"It would take an essay in excess of my 750 word allotment to describe the full glory of the buffet."
Amid mild protest, I impressed upon my dining companions another serving of all-you-can-eat meat, to be grilled at the table. We were at Picnic Garden in Flushing, and to their dismay, I'd gone to the self-serve buffet table and fetched a fatty swath of samgyeopsal (pork belly), a healthy mound of bulgogi (marinated and sliced sirloin), grainy and livery tangles of gopchang (spicy small intestine) and fiery dak galbi (marinated chicken thighs). It was all thoughtful filler, really. I'd dutifully stopped by the banchan station and picked up a bowl of sliced green chili peppers, a pepper with subdued but lingering heat, which are meant to be coated with dwenjang (salty fermented bean paste) and serve as an appetite stimulant. But as it turned out, the only stimulant that one needs at Picnic Garden, is their excellent galbi (marinated short rib), which is served by the tub-full.
The entry fee for Picnic Garden is now $27.99 for dinner and $17.99 for lunch—a number which has steadily gone up in increments over the years, reflecting the rising cost of ingredients and the listing supply / demand curve. Indeed, Picnic Garden is hardly a secret at this point. It's not only a neighborhood staple, but a much loved and discussed subject of food blogs and pundits devoted to the pursuit of Korean food, or at the very least, the mutual love of gluttony.
Service is pleasant but impersonal, and a bit rushed at times. A harried waitress will pause at your table long enough to snip your meat into bite-sized morsels, perhaps take a drink order, and deliver another bowl of fresh lettuce. She won't linger to chat or up-sell you another bottle of soju, but she'll survey the table long enough to make sure you're still actively eating and drinking and not just taking up space. The rest is in the diner's hands—the grilling of the meat, the condiments, and even napkins, utensils and plates.
As for ambiance, Picnic Gardens' dining room isn't much of a looker; instead it oozes practicality. It's utilitarian chic, with deep wooden benches and long ventilation pipes centered over the table top grills, and lined with bare wooden walls (except for a smattering of ironic no-smoking signs). The soundtrack is a steady roar of meat- and soju-driven chatter and jubilation, and the seemingly endless buffet table takes center stage.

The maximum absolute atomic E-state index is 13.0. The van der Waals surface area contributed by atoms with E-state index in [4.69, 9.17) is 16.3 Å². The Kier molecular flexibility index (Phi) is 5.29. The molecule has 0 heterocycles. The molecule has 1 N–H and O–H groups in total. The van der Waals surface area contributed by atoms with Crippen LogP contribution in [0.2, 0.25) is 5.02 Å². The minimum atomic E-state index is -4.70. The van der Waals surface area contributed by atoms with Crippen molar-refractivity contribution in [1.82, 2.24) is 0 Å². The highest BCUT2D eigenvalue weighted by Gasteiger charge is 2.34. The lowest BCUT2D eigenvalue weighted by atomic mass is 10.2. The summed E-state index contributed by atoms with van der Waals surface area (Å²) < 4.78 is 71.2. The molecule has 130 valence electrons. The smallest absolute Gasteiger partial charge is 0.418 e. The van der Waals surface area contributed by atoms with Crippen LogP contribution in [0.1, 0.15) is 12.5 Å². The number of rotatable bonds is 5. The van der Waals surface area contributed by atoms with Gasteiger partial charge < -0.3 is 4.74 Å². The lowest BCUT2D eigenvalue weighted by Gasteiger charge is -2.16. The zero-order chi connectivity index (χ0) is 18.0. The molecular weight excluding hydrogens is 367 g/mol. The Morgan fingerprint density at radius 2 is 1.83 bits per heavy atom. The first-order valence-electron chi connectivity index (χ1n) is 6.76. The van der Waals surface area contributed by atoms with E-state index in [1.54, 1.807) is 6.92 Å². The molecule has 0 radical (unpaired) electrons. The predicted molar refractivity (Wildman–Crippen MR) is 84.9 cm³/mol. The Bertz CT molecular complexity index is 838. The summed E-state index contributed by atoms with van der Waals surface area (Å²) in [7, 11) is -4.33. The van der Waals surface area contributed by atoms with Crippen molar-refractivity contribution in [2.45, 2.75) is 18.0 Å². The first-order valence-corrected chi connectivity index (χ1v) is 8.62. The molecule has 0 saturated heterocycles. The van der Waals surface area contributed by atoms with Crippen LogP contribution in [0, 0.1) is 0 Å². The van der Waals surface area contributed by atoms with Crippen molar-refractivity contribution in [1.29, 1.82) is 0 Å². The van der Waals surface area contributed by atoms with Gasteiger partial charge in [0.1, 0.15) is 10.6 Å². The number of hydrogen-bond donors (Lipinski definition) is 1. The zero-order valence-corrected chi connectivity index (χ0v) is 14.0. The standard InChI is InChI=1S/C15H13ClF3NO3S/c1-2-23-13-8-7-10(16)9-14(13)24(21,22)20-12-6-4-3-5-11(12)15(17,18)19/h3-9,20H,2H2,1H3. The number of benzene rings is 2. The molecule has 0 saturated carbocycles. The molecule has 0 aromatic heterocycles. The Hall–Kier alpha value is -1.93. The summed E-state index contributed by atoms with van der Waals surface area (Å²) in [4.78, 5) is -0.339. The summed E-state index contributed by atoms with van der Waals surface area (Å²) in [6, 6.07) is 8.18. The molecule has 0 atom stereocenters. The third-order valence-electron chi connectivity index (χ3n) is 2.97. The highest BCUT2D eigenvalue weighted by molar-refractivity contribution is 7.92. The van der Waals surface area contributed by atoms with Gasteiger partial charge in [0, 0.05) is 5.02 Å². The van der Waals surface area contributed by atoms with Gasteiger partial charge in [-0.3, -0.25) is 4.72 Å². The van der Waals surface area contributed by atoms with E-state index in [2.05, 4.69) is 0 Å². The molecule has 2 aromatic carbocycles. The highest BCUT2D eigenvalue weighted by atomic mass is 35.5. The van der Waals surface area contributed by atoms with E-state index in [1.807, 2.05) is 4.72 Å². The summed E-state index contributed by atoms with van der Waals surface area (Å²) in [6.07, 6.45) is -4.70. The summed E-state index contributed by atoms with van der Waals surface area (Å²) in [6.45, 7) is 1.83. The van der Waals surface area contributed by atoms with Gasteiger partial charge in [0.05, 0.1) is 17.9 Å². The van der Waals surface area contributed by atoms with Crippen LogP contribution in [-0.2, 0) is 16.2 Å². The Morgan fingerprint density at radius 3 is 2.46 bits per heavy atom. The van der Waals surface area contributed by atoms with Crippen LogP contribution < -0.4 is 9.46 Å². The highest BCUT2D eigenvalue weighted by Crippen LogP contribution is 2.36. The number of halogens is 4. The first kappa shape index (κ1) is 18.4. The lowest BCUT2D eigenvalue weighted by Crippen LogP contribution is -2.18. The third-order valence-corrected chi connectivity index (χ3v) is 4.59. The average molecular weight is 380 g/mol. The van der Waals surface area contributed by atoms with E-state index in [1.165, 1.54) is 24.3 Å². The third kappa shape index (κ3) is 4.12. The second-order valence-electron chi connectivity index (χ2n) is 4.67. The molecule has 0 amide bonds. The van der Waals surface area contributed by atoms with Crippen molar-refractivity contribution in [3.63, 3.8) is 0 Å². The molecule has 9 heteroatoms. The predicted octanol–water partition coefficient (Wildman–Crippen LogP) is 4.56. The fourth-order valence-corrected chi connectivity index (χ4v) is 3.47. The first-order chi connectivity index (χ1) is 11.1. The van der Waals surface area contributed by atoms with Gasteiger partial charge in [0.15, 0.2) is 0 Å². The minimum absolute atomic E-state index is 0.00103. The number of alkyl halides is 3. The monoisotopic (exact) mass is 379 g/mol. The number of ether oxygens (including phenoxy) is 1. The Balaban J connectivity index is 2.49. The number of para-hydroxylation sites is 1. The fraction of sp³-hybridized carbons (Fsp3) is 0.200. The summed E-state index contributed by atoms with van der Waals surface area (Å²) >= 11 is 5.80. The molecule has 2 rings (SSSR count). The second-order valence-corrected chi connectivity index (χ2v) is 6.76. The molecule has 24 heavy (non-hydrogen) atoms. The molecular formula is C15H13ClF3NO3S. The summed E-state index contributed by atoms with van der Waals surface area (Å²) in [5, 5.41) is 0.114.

And bless me, that buffet table. Part of me thinks that they supply a variety of raw meat, banchan, condiments, and other side dishes in such quantity as to distract the eater from the high ticket items, such as the galbi. (Part of me thinks that the owner is laying down their bargaining chips for sainthood.) Regardless of the restaurant's motives, it would take an essay in excess of my 750 word allotment to describe the full glory of the buffet, which is dutifully re-stocked and wiped down throughout service.
My dining companion's quibbles were well intentioned. One should focus on that thoroughly luscious, show-stealing galbi, with a resilient smokiness that'll not only permeate each luscious bite, but your clothes and even your skin for the rest of the day. Wisdom would dictate that they would serve lesser quality stuff, and that could be the case, but one can't be discerning when you're on your 4th or 5th helping. In our experience, the galbi always goes down a treat, with the right amount of sweet, salty, fatty, tender, and meaty notes. And plucked sizzling straight off the grill, boy, is it good. As such at Picnic Garden, distractions run rampant, but stick to your guns and stay with that stick-to-your-ribs galbi.
14742 Northern Blvd, Flushing NY 11354 (map)